Please note that the dates for these tours may vary from the guide below. No tours will be offered until international borders are open.
We woke to an overcast day that promised rain. We were around the Platamon area today as most sites we wanted to visit were only 10 or so kilometres from our hotel. Leaving at 0900 we headed south to the Pinios Gorge and drove though on the old road as in that area of the Gorge was where the first action occurred. This was the position that 21st NZ Battalion deployed following its successful delay at the Castle at Platamon.
Due to the narrowness of the Gorge the Battalion and the supporting Anti-Tank crews were spread out in a linear formation which gave the position depth from an approach through the Pass. We passed through the 21st NZ Battalion position then made our way through the village of Tempe then continued on the north side towards Gonnos for it was there that the German Mountain Division broke out from the mountains in an endeavour to cross the Pinios and cut off our force.
From a position south of Gonnos we were able to view the area across the river where the 2/2nd and 2/3rd Battalions were deployed awaiting the arrival of the enemy. The first engagements were here as the enemy tried to gain access across the river where they suffered high casualties and their attack was defeated. Simultaneously, the tanks of the enemy brushed aside the 21st Battalion and broke out onto the open area. The time was now 1130 and the 21st Battalion withdrew from the Gorge and 3 tanks that emerged were fired on by the anti-tank gunners destroying two of them. The third tank held back and strangely the Germans did not press forward again for 2 hours.
Attacks resumed at 1500 across the river but was stopped again with major casualties to the attacking force and the river was not crossed, however, the main threat was from the new attack by the tanks supported by infantry out of the pass. A major battle ensued with man against tank as the Germans advanced with their tanks trailing trailers full of troops and it was those troops who suffered badly in the fight. The weight of armour against our Battalions proved the turning point resulting in the Australians slowly withdrawing to the south and having many cut off by the enemy tanks with Major Cullen leading 12 officers and 140 men back over the mountains to the East coast and then via various moves through the islands to re-join the unit on Crete. The last rear-guard was fought near the village of Makrychori with the last 25 Pounders firing over open sights until one was destroyed then the gunners withdrew with their wounded and the breech block of the other gun.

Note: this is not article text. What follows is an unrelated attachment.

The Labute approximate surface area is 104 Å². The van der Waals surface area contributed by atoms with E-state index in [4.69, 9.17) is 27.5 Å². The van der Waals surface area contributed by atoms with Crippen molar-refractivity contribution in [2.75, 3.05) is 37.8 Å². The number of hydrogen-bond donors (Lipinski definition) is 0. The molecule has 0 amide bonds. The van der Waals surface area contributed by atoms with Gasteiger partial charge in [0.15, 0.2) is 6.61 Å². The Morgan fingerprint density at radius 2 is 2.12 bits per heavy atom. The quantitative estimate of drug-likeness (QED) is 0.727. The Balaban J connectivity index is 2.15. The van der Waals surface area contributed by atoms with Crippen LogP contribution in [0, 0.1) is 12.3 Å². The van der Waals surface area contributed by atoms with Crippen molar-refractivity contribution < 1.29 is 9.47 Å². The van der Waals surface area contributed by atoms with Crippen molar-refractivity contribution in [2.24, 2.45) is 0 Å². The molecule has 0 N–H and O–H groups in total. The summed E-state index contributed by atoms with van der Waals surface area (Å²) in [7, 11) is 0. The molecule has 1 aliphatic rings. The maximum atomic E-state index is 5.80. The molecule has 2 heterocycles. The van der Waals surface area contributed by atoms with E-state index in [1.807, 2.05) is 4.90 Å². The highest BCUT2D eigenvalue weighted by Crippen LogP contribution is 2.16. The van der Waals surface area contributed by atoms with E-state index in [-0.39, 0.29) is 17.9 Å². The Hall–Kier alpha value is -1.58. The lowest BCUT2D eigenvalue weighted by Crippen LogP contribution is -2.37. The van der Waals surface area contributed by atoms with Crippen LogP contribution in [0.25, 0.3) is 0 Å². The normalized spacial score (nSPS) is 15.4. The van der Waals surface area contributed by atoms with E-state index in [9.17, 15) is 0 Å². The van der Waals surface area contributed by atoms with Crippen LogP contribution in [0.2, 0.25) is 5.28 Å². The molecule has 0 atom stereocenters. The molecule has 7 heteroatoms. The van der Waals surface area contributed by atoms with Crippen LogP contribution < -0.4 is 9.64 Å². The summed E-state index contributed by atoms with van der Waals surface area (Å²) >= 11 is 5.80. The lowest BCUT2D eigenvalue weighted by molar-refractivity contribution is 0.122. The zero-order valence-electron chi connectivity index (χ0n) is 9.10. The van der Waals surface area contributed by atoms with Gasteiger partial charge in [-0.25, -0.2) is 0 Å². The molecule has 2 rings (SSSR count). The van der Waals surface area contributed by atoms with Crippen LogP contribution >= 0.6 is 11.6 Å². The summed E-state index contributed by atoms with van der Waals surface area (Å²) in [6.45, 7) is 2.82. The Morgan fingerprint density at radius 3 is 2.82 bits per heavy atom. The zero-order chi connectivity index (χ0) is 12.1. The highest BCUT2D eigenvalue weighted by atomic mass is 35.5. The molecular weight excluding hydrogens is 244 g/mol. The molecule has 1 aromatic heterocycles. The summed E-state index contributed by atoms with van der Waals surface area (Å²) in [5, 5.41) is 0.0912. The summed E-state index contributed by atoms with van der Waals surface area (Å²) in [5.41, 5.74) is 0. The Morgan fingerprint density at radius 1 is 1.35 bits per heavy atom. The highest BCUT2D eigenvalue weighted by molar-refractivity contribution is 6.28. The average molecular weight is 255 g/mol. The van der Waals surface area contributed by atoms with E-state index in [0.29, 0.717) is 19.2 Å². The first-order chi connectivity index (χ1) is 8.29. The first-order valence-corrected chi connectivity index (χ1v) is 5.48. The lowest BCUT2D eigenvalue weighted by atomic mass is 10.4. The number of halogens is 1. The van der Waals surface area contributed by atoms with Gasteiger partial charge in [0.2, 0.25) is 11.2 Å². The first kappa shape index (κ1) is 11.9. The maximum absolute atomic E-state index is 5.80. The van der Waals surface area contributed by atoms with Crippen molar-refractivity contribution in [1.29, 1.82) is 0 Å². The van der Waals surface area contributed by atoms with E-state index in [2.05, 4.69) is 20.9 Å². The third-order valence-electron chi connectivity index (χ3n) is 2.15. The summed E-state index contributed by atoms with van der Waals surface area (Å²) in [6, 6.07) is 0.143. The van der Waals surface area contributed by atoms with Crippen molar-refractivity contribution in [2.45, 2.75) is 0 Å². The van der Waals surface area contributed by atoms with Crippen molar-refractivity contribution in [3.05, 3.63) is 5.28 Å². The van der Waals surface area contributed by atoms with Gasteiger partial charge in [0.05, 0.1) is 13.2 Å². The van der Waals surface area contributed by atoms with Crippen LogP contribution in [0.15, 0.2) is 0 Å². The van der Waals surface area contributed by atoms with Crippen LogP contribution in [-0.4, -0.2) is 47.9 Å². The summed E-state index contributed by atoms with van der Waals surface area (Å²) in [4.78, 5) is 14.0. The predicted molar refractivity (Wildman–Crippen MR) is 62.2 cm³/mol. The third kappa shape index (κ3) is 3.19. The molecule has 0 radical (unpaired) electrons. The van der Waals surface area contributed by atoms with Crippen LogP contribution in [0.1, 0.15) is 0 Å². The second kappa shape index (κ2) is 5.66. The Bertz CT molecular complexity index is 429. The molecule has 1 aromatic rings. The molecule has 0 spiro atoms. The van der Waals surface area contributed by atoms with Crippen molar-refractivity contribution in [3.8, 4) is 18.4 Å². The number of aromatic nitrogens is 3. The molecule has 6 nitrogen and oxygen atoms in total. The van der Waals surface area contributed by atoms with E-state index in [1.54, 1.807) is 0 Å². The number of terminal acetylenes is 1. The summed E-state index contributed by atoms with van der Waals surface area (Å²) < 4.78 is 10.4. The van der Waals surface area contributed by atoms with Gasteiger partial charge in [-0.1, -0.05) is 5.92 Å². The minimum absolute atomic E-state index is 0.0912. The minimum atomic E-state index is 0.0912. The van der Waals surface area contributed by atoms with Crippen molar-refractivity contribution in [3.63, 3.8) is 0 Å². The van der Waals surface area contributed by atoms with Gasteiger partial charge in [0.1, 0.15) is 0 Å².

Brigadier Allen, the 16th Brigade Commander wrote afterwards, "it was a fantastic battle. Everybody was on top of the ground and all in the front line including artillery, Bren carriers, infantry and various unit headquarters with unit transport only a few hundred yards [metres] in the rear. Some confusion could be expected with every weapon firing and aircraft strafing from above. If you saw it at the cinema you would say the author had never seen a battle. We had to hold the position until dark and thanks to the morale of the force it was done. As expected the pressure eased after dark, but I have often wondered why the enemy did not follow up his success if only with infantry patrols".
We were about to finish our discussion on this battle when we saw a shepherd putting his flock into his sheds for watering and we said hello. It seemed that his brother-in-law owned the local Feta Cheese factory so we asked if it was possible to visit to see the process taking place. After a call to his brother-in-law we had the go ahead but before we left we had to clear from our shoes what one attracts there when in the vicinity of a sheep pen. Arriving at the factory, Nikzas, we were met by the owner, George and the Chemist, Leya and after donning our special gear we were shown through and actually had a tasting of the fresh Feta Cheese, very, very nice. We thought we were on the TV Programme, Cheese Slices!
We gave our thanks and headed up into the mountains to a quaint little village for lunch. This is a village where cars are not permitted, except for the few owners when they come to the village as most live away somewhere. There are only 35 who permanently live in the village. As we arrived we were met by the owner of the restaurant where we usually have lunch near Platamon but he will not be opening until mid May. His family own the restaurant where we were heading and he joined us for lunch. It was excellent and a couple of us had the Wild Boer which we thoroughly enjoyed.
Following lunch we made our way through the village to the entrance where Tassos had left the restaurant and positioned our coach for our trip down the mountain to our hotel. Arriving back at our hotel we had free time before dinner to prepare for our big move south tomorrow to the ferry at Pirreus and on to Crete.